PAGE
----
On April 23, 2019, the U.S. Air Force announced new regulations for Operational Camouflage Pattern (OCP) patches. If you or another Airman you know are concerned about the recent changes, consult your local chain of command for clarification on how these new regulations will affect your current U.S. Air Force patches.
History of Air Force Camouflage Battle Uniforms
The Airman Battle Uniform, or ABU, is the print and style of uniform worn in combat by active members of the Air Force. Much like the camouflage print of the Army and Marines, the Air Force ABUs debuted in the early 2000s with a tiger-stripe pattern reminiscent of the Vietnam era. Initially, the uniform pattern was a gray-and-blue color scheme, but it was later changed to the green-and-tan color scheme similar to the Army combat fatigues. Unlike the Army, the Air Force opted to keep light gray-blue tones in their pattern.
In 2011, this color scheme was revised and replaced with the multi-cam pattern used by the Army in Operation Enduring Freedom. In 2018, the decision was made to switch the pattern again and integrate the uniforms by 2021, discontinuing the ABU. Because previous OCP patches were crafted to be worn on the old schemes, the new OCP uniforms will require adjustments to the patches.
The New OCP
Unlike the first uniform pattern, the new OCPs contain no traces of blue or gray. Instead, the new camouflage features shades of tan, light brown and dark brown. It is expected that all enlisted Airmen must wear the new OCP uniform by April 2021. In anticipation of this switch, all newly enlisted members are issued the OCP uniform during basic training. Officer training schools and Reserve Officer Training Corps are also utilizing the new uniforms immediately.
While some Airmen are unhappy about the switch, it does have its benefits. With the new patterns, Airmen will blend in with service members from other branches more easily when they are deployed and in combat overseas. This creates a more unified look during battle and while branches are conducting joint missions. Additionally, it is thought to be more comfortable to wear than the old ABUs and can be worn in a variety of climates without much discomfort.
Perhaps most importantly, the option to wear unit patches is restored with the new OCP uniforms. Many unit patches could no longer be used with the 2007 version of the ABU. According to Lt. Gen. Mark D. Kelly, “The new unit patch configuration of the OCP and 2PFDU also aligns with the traditional FDU, elevating the significance of squadron focus and identity, which supports CSAF’s intent to revitalize squadrons.” This morale-boosting move will leave plenty of Airmen proud to wear their squadron insignia in combat.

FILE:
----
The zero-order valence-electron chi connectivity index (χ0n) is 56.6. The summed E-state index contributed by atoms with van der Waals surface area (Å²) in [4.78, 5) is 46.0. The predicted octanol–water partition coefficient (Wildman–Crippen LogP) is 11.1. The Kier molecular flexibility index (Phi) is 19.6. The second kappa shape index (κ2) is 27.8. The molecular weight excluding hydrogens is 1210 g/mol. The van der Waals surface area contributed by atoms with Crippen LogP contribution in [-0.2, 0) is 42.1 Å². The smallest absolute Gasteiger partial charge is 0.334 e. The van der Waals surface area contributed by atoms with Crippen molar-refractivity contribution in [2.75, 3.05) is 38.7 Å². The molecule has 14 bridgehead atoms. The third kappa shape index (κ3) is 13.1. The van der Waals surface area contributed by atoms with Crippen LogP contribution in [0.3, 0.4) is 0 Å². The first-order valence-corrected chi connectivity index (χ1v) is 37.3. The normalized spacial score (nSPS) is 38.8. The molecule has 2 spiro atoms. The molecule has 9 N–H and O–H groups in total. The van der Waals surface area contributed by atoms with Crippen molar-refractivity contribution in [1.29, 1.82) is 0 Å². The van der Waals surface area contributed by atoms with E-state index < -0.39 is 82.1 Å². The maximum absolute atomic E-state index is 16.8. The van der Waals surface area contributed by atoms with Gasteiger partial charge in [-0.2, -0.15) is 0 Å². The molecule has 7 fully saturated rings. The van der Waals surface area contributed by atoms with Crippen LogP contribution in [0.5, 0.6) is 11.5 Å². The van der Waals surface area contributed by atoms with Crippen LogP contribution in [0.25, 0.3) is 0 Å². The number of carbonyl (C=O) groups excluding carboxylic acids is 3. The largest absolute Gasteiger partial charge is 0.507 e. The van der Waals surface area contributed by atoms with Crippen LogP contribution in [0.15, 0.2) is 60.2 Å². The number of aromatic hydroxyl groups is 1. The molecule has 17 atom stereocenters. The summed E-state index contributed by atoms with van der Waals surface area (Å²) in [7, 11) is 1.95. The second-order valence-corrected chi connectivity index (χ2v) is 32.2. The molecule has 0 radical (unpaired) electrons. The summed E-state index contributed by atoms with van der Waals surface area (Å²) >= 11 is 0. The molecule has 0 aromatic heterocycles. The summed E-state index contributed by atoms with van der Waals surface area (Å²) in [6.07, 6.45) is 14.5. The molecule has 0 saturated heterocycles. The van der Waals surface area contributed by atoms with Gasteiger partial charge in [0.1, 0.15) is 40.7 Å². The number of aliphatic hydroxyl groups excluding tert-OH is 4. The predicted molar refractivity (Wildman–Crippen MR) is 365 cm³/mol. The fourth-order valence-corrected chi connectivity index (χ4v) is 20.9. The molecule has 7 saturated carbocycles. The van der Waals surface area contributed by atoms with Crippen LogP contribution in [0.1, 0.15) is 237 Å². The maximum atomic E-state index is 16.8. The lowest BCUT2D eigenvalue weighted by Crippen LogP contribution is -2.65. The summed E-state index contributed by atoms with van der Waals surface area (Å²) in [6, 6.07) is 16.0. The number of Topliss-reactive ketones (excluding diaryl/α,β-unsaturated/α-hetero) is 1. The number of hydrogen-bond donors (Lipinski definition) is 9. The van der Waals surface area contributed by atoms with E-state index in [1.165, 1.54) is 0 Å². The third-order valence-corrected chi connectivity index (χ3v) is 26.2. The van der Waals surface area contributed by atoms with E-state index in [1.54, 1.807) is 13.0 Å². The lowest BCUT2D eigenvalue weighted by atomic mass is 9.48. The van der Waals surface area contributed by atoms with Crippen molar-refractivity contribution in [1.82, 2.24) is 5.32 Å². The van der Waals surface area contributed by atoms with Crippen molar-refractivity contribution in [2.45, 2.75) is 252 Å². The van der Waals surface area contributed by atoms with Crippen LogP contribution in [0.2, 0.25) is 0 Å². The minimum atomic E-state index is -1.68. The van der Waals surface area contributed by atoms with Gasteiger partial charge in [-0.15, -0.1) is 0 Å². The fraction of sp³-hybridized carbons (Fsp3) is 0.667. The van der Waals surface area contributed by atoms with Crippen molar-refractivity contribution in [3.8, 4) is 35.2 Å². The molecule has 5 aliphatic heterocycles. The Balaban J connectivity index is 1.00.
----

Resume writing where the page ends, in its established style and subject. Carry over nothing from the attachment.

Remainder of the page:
Chief Master Sergeant of the Air Force Kaleth Wright is also eyeing changes to the PT uniforms and dress blues in the coming months. The efforts come from a renewed effort to return to traditional military-style uniforms.
Air Force OCP Patches
Airmen are authorized to wear their current mandatory black-and-green United States flag patches on their uniforms until June 1, 2020. They will then need to replace the subdued flag with the spice-brown flag that matches the new OCP color scheme. Infrared flags will not be authorized for wear with the new OCP uniform, nor will any color patches except in special circumstances.
Current black-and-green subdued mandatory higher headquarters patches may be worn until April 2021 at the latest. Most of the new uniform and Air Force OCP patch color rollout will likely be completed before that time.
These patches will have new locations on the OCP, making it an easier “sleeve-swap” than in early versions of the style. The squadron patch will sit below the U.S. flag on the right sleeve, for a maximum of two patches on the right arm. On the left sleeve, the higher headquarters patch will sit in the middle.
If you are still using your black-and-green subdued patches, you will need to make the switch soon. You can retire your old U.S. Air Force patches and add them to part of a display of your accomplishments in your home. Your grandparents, parents or siblings might also like to display this important piece of your Air Force service history.
The best source of information for incoming uniform changes is always your captain, squadron leader or official communications from the Air Force. The Air Force’s website is another tool to stay up to date on what you need to do with your current subdued patches. For unique ideas to display your old Air Force patches, call Medals of America at 1-800-308-0849 today or explore our website.